Background: It is necessary to continue to explore the psychometric characteristics of key cognitive screening tests such as the Montreal Cognitive Assessment (MoCA) to diagnose cognitive decline as early as possible and to attend to the growing need of clinical trials involving mild cognitive impairment (MCI) participants. The main aim of this study was to assess which MoCA subtests could best discriminate between healthy controls (HC), participants with MCI, and Alzheimer’s disease (AD).
Methods: Cross-sectional analysis of 136 elderly with more than four years of education. All participants were submitted to detailed clinical, laboratory, and neuroimaging evaluation. The MoCA,Mini-Mental State Examination (MMSE), the Cambridge Cognitive Examination (CAMCOG), Geriatric Depression Scale (GDS), and Functional Activities Questionnaire (FAQ) were applied to all participants. The MoCA test was not used in the diagnostic procedure.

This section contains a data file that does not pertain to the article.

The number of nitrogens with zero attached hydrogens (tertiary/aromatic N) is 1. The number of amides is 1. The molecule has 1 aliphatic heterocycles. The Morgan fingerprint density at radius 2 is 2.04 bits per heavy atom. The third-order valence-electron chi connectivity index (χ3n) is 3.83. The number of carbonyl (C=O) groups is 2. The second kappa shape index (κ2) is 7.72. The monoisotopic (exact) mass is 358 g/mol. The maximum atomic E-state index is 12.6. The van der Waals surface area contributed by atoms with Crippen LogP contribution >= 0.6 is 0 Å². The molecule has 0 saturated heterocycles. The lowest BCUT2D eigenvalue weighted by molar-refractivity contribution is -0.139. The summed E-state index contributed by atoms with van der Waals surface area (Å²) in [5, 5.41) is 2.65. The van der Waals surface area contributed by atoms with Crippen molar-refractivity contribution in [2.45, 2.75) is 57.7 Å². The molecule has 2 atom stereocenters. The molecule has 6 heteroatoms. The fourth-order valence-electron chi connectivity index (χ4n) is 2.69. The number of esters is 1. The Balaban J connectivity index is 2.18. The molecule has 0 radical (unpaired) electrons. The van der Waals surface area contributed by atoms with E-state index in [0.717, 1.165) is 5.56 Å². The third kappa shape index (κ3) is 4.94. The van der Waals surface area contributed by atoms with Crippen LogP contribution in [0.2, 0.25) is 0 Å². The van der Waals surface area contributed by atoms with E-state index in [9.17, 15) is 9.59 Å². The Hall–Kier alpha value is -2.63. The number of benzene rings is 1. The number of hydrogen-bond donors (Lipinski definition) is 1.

Results: Median MoCA total scores were 27, 23 and 18 for HC, MCI, and AD, respectively (p < 0.001). Word repetition, inverse digits, serial 7, phrases, verbal fluency, abstraction, and word recall discriminated between MCI and HC participants (p < 0.001). The clock drawing, the rhino naming, delayed recall of five words and orientation discriminated between patients with MCI and AD (p < 0.001). A reduced version of the MoCA with only these items did not improve accuracy between MCI and HC (p = 0.076) or MCI and AD (p = 0.119).
Conclusions: Not all MoCA subtests might be fundamental to clinical diagnosis ofMCI. The reduced versions of MoCA did not add diagnostic accuracy.
Key words: mild cognitive impairment diagnosis, Alzheimer’s disease, cognitive assessment, cognitive testing.